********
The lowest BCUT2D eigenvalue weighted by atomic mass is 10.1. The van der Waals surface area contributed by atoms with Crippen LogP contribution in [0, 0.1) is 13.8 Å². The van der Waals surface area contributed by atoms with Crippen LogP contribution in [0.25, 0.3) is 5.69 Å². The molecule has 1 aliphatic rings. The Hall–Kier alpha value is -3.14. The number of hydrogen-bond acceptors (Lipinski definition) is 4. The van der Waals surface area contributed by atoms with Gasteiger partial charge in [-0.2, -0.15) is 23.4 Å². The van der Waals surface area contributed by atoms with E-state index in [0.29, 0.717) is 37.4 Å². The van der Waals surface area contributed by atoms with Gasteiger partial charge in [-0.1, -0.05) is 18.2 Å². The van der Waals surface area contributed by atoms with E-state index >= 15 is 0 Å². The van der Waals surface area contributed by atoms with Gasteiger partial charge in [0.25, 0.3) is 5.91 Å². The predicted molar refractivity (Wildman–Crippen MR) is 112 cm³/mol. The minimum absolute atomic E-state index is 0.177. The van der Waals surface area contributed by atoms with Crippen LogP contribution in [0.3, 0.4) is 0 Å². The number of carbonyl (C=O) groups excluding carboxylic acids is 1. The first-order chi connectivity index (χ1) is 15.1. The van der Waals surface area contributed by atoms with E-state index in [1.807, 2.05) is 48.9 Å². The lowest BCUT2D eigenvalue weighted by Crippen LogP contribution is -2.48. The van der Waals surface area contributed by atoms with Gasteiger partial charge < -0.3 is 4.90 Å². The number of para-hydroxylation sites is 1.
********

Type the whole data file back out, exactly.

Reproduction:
The lowest BCUT2D eigenvalue weighted by atomic mass is 10.1. The van der Waals surface area contributed by atoms with Crippen LogP contribution in [0, 0.1) is 13.8 Å². The van der Waals surface area contributed by atoms with Crippen LogP contribution in [0.25, 0.3) is 5.69 Å². The molecule has 1 aliphatic rings. The Hall–Kier alpha value is -3.14. The number of hydrogen-bond acceptors (Lipinski definition) is 4. The van der Waals surface area contributed by atoms with Gasteiger partial charge in [-0.2, -0.15) is 23.4 Å². The van der Waals surface area contributed by atoms with E-state index in [0.29, 0.717) is 37.4 Å². The van der Waals surface area contributed by atoms with Gasteiger partial charge in [-0.1, -0.05) is 18.2 Å². The van der Waals surface area contributed by atoms with E-state index >= 15 is 0 Å². The van der Waals surface area contributed by atoms with Gasteiger partial charge in [0.25, 0.3) is 5.91 Å². The predicted molar refractivity (Wildman–Crippen MR) is 112 cm³/mol. The minimum absolute atomic E-state index is 0.177. The van der Waals surface area contributed by atoms with Crippen LogP contribution in [0.3, 0.4) is 0 Å². The number of carbonyl (C=O) groups excluding carboxylic acids is 1. The first-order chi connectivity index (χ1) is 15.1. The van der Waals surface area contributed by atoms with E-state index in [1.807, 2.05) is 48.9 Å². The lowest BCUT2D eigenvalue weighted by Crippen LogP contribution is -2.48. The van der Waals surface area contributed by atoms with Gasteiger partial charge < -0.3 is 4.90 Å². The number of para-hydroxylation sites is 1.